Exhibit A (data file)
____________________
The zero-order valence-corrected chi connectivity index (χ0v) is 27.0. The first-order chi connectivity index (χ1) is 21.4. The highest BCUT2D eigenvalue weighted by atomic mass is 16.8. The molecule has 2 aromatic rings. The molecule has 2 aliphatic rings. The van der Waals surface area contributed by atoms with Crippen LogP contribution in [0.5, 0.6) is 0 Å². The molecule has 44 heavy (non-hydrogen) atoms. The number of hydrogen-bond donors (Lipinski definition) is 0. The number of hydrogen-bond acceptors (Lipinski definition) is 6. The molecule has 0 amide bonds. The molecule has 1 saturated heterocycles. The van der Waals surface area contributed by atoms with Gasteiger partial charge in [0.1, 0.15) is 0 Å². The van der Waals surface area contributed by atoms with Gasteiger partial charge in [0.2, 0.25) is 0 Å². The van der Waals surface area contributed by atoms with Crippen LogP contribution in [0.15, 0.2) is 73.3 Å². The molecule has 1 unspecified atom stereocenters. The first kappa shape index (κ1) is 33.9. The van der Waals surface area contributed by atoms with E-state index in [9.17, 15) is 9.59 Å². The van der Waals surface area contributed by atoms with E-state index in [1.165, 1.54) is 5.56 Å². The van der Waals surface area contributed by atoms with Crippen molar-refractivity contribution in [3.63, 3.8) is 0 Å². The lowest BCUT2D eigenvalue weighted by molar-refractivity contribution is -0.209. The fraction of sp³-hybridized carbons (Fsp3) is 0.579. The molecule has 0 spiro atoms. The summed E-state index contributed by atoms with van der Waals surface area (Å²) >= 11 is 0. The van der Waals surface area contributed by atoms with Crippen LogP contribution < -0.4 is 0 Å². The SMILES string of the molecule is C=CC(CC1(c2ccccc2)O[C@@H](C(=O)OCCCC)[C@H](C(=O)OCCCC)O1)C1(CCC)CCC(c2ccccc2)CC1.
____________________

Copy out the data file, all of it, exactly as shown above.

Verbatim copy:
The zero-order valence-corrected chi connectivity index (χ0v) is 27.0. The first-order chi connectivity index (χ1) is 21.4. The highest BCUT2D eigenvalue weighted by atomic mass is 16.8. The molecule has 2 aromatic rings. The molecule has 2 aliphatic rings. The van der Waals surface area contributed by atoms with Crippen LogP contribution in [0.5, 0.6) is 0 Å². The molecule has 44 heavy (non-hydrogen) atoms. The number of hydrogen-bond donors (Lipinski definition) is 0. The number of hydrogen-bond acceptors (Lipinski definition) is 6. The molecule has 0 amide bonds. The molecule has 1 saturated heterocycles. The van der Waals surface area contributed by atoms with Gasteiger partial charge in [0.1, 0.15) is 0 Å². The van der Waals surface area contributed by atoms with Gasteiger partial charge in [0.2, 0.25) is 0 Å². The van der Waals surface area contributed by atoms with Crippen LogP contribution in [0.15, 0.2) is 73.3 Å². The molecule has 1 unspecified atom stereocenters. The first kappa shape index (κ1) is 33.9. The van der Waals surface area contributed by atoms with E-state index in [9.17, 15) is 9.59 Å². The van der Waals surface area contributed by atoms with E-state index in [1.165, 1.54) is 5.56 Å². The van der Waals surface area contributed by atoms with Crippen molar-refractivity contribution in [3.63, 3.8) is 0 Å². The lowest BCUT2D eigenvalue weighted by molar-refractivity contribution is -0.209. The fraction of sp³-hybridized carbons (Fsp3) is 0.579. The molecule has 0 spiro atoms. The summed E-state index contributed by atoms with van der Waals surface area (Å²) >= 11 is 0. The van der Waals surface area contributed by atoms with Crippen LogP contribution < -0.4 is 0 Å². The SMILES string of the molecule is C=CC(CC1(c2ccccc2)O[C@@H](C(=O)OCCCC)[C@H](C(=O)OCCCC)O1)C1(CCC)CCC(c2ccccc2)CC1.